Her story is a phenomenon. Her life is a disaster.
In the real world, Eliza Mirk is shy, weird, and friendless. Online, she’s LadyConstellation, the anonymous creator of the wildly popular webcomic Monstrous Sea. Eliza can’t imagine enjoying the real world as much as she loves the online one, and she has no desire to try.
Then Wallace Warland, Monstrous Sea’s biggest fanfiction writer, transfers to her school. Wallace thinks Eliza is just another fan, and as he draws her out of her shell, she begins to wonder if a life offline might be worthwhile.
But when Eliza’s secret is accidentally shared with the world, everything she’s built—her story, her relationship with Wallace, and even her sanity—begins to fall apart.
Young Adult – Contemporary – Romance
If it weren’t for my partnership with the French publisher of Eliza and her monsters, I probably never would have read this book. But luckily I did get to discover it early and I LOVED it.
The first thing I want to say about this novel is how real it felt. The characters, their lives, their relationships… It was all really believable and powerful. None of the characters was perfect or bland. They were all so human, and that was the strength of this novel.
Obviously, the heart and soul of the novel is Eliza. I really loved her, her double personality and how important her life online is to her. Moreover, I completely understood her relationship with Max and Emmy, as I myself have met some amazing people online.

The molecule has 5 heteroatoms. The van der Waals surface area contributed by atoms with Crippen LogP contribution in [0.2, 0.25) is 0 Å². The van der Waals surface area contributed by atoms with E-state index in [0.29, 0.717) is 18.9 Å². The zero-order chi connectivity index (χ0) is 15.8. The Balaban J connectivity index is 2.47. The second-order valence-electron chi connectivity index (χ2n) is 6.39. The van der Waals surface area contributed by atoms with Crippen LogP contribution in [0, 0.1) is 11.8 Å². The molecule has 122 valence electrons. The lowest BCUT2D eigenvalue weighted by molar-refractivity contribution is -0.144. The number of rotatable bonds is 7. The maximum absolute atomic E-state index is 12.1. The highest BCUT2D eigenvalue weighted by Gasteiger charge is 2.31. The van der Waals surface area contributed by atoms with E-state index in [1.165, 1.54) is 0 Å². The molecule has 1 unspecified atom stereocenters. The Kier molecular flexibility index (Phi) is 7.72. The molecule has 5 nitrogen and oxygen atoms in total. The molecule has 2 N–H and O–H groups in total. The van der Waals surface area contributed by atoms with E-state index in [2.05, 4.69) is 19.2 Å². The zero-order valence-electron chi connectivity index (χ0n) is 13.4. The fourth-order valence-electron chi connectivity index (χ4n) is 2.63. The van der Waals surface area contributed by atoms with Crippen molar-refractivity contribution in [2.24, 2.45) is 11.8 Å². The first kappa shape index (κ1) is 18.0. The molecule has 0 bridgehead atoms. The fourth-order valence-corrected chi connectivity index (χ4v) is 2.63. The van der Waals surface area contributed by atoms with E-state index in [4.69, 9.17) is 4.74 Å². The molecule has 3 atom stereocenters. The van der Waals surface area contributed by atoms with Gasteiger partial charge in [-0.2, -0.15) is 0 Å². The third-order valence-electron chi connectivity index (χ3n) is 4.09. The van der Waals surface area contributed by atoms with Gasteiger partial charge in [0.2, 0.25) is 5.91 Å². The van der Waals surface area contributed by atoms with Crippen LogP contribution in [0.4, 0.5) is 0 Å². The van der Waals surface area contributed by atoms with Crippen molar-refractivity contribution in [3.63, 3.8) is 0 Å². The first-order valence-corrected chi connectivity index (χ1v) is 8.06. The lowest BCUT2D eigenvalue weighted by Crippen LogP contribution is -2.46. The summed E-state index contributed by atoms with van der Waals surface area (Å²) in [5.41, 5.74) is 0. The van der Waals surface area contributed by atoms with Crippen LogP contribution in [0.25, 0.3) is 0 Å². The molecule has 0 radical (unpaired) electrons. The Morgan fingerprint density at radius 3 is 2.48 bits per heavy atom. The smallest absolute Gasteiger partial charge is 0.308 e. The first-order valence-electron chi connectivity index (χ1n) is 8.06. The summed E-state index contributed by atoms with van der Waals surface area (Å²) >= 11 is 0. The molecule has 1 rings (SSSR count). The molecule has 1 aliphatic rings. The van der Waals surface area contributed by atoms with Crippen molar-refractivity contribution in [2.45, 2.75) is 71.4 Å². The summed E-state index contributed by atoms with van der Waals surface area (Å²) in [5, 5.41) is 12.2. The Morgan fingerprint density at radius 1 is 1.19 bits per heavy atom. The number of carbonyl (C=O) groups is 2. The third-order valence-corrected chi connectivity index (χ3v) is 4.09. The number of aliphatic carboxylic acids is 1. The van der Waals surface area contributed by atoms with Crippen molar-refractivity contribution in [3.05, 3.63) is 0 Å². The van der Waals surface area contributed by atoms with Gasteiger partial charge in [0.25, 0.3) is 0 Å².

“You found me in a constellation.”
Also, Eliza and Wallace were just perfect. It was no love at first sight nor some “insta-love” thing. It was a real relationship that built throughout the pages, which moved me. And Wallace’s story was so emotional and it completely caught me off-guard.
Moreover, Eliza’s relationship with her parents was the one that got the most reactions out of me. They were all in the wrong at one point or another, and truth be told, I wanted to hit both Eliza and her mom at times. But, in the end, the mistakes didn’t matter as much as the efforts they all did to try and make it right.
Furthermore, I have to mention the structure of the Eliza and her monsters. I enjoyed reading extracts from Eliza’s graphic novels. It reminded me of another novel I adore: Carry On.
“There are monsters in the sea.”
Finally, I cannot talk about this book without mentioning the way the author handles difficult topics. This books deals with anxiety and depression, which aren’t easy topics, especially in a Yound Adult novel. Yet Zappia manages it perfectly with delicacy and without overdoing it.
So, to conclude, I highly recommend you give Eliza and her monsters a shot. I’m sure you won’t be disappointed.